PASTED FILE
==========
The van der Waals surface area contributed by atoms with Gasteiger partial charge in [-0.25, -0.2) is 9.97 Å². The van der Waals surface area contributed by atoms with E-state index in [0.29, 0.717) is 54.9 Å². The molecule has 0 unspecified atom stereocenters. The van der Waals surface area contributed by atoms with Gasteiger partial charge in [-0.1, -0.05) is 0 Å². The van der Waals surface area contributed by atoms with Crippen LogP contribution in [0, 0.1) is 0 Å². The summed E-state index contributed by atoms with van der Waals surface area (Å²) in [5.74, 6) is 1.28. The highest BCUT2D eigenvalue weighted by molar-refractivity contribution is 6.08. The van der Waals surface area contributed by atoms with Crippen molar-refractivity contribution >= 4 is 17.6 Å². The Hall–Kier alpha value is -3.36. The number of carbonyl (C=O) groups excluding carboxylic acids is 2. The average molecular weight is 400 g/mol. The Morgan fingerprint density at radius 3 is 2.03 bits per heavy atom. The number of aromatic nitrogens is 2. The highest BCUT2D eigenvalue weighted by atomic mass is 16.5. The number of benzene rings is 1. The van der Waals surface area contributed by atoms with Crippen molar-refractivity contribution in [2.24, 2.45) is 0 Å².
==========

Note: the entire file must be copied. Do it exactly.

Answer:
The van der Waals surface area contributed by atoms with Gasteiger partial charge in [-0.25, -0.2) is 9.97 Å². The van der Waals surface area contributed by atoms with E-state index in [0.29, 0.717) is 54.9 Å². The molecule has 0 unspecified atom stereocenters. The van der Waals surface area contributed by atoms with Gasteiger partial charge in [-0.1, -0.05) is 0 Å². The van der Waals surface area contributed by atoms with Crippen LogP contribution in [0, 0.1) is 0 Å². The summed E-state index contributed by atoms with van der Waals surface area (Å²) in [5.74, 6) is 1.28. The highest BCUT2D eigenvalue weighted by molar-refractivity contribution is 6.08. The van der Waals surface area contributed by atoms with Crippen molar-refractivity contribution >= 4 is 17.6 Å². The Hall–Kier alpha value is -3.36. The number of carbonyl (C=O) groups excluding carboxylic acids is 2. The average molecular weight is 400 g/mol. The Morgan fingerprint density at radius 3 is 2.03 bits per heavy atom. The number of aromatic nitrogens is 2. The highest BCUT2D eigenvalue weighted by atomic mass is 16.5. The number of benzene rings is 1. The van der Waals surface area contributed by atoms with Crippen molar-refractivity contribution in [2.24, 2.45) is 0 Å².